The Michigan Court of Appeals recently clarified the elements of the Michigan “dangerous animal” statute, MCL 287.321 et seq. In the consolidated cases of People v. Ridge, No. 333790 and People v Olney, No. 333791, the prosecution failed to introduce evidence sufficient to show that the dog involved in an attack met the statutory definition of “dangerous animal” or that the owners of the dog, defendants in this case, knew the dog was dangerous within the meaning of the statute.
The cases arose out of a dog attack in a residential neighborhood. The defendants owned the dog at issue, a “possible pit bull, Shar-Pei mix” named Roscoe. Roscoe crawled under a fence and attacked the victim, a lawn care employee working in a yard adjacent to defendants’ home. The victim suffered several puncture wounds and bone fractures. The prosecution charged defendants under MCL 287.323(2), which provides:
If an animal that meets the definition of a dangerous animal in [MCL 287.321(a)] attacks a person and causes serious injury other than death, the owner of the animal is guilty of a felony, punishable by imprisonment for not more than 4 years, a fine of not less than $2,000.00, or community service work for not less than 500 hours, or any combination of these penalties.
MCL 287.321(a) defines “dangerous animal” as “a dog or other animal that bites or attacks a person, or a dog that bites or attacks and causes serious injury or death to another dog while the other dog is on the property or under the control of its owner.”
In order to sustain a conviction under MCL 287.323(2), the prosecution must prove: (1) that the defendant(s) owned or harbored a dog or other animal, (2) that the dog or other animal met the definition of a dangerous animal provided under MCL 287.321(a) before and throughout the incident at issue, (3) that the defendant(s) knew that the dog or other animal met the definition of a dangerous animal within the meaning of MCL 287.321(a) before the incident at issue, and (4) that the animal attacked a person and caused serious injury other than death.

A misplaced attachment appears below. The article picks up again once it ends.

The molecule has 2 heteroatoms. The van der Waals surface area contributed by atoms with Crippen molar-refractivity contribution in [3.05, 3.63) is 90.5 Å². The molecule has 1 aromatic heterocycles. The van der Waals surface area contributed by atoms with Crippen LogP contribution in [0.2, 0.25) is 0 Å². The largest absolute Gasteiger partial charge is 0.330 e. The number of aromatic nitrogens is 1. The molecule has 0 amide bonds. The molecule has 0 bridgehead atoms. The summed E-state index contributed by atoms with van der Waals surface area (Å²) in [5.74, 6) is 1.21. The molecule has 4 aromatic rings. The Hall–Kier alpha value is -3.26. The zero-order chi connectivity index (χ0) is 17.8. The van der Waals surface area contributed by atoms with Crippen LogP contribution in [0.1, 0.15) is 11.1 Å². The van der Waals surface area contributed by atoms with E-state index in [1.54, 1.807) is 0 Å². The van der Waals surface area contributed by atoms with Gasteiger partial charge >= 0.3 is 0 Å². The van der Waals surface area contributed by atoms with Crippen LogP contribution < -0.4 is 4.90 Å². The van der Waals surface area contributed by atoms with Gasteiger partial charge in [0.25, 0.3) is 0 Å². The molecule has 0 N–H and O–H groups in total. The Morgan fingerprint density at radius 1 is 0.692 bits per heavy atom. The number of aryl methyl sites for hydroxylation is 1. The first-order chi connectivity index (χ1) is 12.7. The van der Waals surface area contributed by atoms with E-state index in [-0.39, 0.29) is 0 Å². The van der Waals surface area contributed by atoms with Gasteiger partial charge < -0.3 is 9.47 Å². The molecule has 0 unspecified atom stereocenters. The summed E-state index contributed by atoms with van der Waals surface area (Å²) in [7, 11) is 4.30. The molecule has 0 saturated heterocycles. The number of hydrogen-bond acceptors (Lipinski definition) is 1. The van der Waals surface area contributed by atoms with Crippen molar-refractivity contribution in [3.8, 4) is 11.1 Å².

After the preliminary examination, defendants moved to dismiss the complaint. The district court denied the motion and bound the defendants over for trial, reasoning that there was sufficient evidence they knew the dog was dangerous. The circuit court further denied defendants’ motion to quash the bind over. Defendants appealed.
On appeal, defendants argued that the prosecution failed to introduce evidence sufficient to find that Roscoe was a dangerous animal as defined by statute or that they were aware he was a dangerous animal. Examining the plain language of the statute, the court determined that an animal is a “dangerous animal” if it: (1) bites or attacks a person or (2) bites or attacks another dog while the other dog is on the property of or under the control of its owner and causes serious injury or death to the other dog. In this case, there was no evidence that Roscoe had previously bit a person; thus, the case turned on whether Roscoe had previously attacked a person. The Court considered substantial evidence that Roscoe had been aggressive and even threatening in the past. Roscoe’s past behavior included having previously attacked fences and even a lawn mower in the close proximity of people. But, interpreting the plain language of the statute, the Court of Appeals did not find evidence that any of Roscoe’s behavior qualified as having attacked a person.
Having failed to introduce sufficient evidence to prove that defendants owned a dangerous animal at the time of the attack in this case or that defendants knew that the animal was dangerous within the meaning of MCL 287.321(a), there was not probable cause sufficient to sustain the criminal charges.